'Extinct' Galapagos giant tortoise rediscovered 100 years later

February 21, 2019, 2:32 p.m.
The giant Galapagos tortoise Chelonoidis phantasticus, thought to have gone extinct about a century ago, is seen at the Galapagos National Park
Photo: Rodrigo Buendia/AFP/Getty Images

An adult female Fernandina giant tortoise (Chelonoidis phantasticus) was spotted on Ferndandina Island Feb. 17, the Ecuadorian government reports. This was the first time that one of these tortoises was confirmed on the island since 1906.

Members from an expedition conducted by the Galapagos National Park and the U.S.-based Galapagos Conservancy found the tortoise in a patch of vegetation, and they suspect that the female is at least 100 years old. Researchers will perform genetic tests to "reconfirm" the tortoise as a Fernandina tortoise.

"This encourages us to strengthen our search plans to find other turtles, which will allow us to start a breeding program in captivity to recover this species," Danny Rueda, director of the Galapagos National Park, said in a park Facebook post.

A Fernandina giant tortoise tucks into its shell on Santa Cruz Island A Fernandina giant tortoise tucks into its shell on Santa Cruz Island. (Photo: Rodrigo Buendia/AFP/Getty Images)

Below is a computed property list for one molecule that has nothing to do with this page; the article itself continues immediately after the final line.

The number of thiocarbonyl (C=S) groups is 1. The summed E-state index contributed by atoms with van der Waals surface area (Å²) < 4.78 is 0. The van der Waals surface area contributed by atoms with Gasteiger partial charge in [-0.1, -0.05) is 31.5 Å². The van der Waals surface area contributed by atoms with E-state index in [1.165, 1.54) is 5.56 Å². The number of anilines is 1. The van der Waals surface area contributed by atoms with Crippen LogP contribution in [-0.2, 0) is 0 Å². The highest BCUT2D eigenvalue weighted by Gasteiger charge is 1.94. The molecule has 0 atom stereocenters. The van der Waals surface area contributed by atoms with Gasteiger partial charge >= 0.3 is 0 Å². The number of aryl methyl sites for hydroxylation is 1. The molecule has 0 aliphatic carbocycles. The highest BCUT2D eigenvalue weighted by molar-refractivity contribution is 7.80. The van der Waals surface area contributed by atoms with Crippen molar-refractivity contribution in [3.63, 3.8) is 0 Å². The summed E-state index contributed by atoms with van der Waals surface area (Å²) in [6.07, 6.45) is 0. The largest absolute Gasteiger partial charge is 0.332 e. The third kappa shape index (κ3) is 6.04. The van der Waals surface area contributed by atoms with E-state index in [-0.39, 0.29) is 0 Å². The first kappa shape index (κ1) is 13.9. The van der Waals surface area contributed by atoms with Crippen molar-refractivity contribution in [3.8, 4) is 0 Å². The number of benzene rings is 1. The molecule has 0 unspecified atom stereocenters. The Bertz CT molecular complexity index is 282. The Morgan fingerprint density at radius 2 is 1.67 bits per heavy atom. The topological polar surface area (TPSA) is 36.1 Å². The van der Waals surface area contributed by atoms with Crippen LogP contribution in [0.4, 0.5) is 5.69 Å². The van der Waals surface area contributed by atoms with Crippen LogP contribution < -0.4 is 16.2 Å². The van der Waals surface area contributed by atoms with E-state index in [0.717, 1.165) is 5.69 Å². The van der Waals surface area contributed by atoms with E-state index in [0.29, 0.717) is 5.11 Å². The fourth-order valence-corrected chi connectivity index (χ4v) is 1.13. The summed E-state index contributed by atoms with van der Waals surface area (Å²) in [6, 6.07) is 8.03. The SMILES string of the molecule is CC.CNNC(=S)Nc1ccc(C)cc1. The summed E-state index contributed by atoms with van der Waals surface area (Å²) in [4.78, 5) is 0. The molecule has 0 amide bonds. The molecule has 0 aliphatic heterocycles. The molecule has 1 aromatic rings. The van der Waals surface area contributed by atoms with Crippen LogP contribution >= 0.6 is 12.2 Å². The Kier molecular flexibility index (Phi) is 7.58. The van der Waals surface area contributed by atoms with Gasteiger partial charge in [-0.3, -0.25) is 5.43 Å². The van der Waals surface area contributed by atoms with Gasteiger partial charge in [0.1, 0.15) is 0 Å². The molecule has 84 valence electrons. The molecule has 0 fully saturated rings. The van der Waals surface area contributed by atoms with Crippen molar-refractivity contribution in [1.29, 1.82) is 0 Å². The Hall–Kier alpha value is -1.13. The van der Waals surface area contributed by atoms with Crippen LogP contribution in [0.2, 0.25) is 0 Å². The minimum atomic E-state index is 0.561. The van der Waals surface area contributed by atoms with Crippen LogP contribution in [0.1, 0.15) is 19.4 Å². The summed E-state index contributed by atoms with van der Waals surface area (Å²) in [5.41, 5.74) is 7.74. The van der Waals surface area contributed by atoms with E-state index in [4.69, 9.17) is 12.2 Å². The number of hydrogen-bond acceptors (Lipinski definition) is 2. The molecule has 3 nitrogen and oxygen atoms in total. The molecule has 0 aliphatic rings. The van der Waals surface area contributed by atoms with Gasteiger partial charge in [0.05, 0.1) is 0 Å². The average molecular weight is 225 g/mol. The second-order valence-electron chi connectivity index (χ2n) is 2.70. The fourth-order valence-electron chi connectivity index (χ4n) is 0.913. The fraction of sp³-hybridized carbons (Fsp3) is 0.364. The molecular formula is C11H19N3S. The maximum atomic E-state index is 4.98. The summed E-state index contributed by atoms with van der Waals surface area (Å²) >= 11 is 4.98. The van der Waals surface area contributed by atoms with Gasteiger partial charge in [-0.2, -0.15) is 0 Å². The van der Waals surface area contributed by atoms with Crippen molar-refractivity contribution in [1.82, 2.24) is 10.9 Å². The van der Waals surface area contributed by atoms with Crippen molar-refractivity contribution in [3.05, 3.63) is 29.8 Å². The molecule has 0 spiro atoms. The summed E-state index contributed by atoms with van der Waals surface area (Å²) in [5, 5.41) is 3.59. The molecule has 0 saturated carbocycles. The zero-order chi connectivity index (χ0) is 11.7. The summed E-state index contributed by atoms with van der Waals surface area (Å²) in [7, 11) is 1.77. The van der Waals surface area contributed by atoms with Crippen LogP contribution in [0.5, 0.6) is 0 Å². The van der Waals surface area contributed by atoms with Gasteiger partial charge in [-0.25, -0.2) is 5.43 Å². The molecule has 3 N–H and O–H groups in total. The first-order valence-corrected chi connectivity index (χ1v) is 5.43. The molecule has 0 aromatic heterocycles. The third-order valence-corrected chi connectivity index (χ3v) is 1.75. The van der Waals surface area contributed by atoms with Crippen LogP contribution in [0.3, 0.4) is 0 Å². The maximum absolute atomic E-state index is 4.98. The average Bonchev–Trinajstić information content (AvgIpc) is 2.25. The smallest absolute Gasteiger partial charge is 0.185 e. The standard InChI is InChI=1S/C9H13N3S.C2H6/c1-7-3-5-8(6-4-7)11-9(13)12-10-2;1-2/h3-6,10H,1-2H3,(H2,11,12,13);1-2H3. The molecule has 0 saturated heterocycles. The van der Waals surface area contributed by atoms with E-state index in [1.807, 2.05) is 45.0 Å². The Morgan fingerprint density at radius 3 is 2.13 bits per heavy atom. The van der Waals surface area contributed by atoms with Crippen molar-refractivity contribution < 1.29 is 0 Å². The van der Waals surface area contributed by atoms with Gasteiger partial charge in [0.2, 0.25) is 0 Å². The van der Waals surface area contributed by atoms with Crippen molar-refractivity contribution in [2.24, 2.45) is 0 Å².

There was an unconfirmed sighting of a tortoise on Fernandina in 2009.

Investigators believe that there are likely more tortoises on the island because they found feces and other tortoise traces — like bite marks — on the island. The one discovered this week was taken from Fernandina Island to a breeding center on Santa Cruz Island where it will be kept in a special pen.

The Fernandina tortoise is one of 14 giant tortoises that are native to the Galapagos Islands, and most of them are endangered. Some experts believed that the island's frequent lava flows wiped out the tortoises.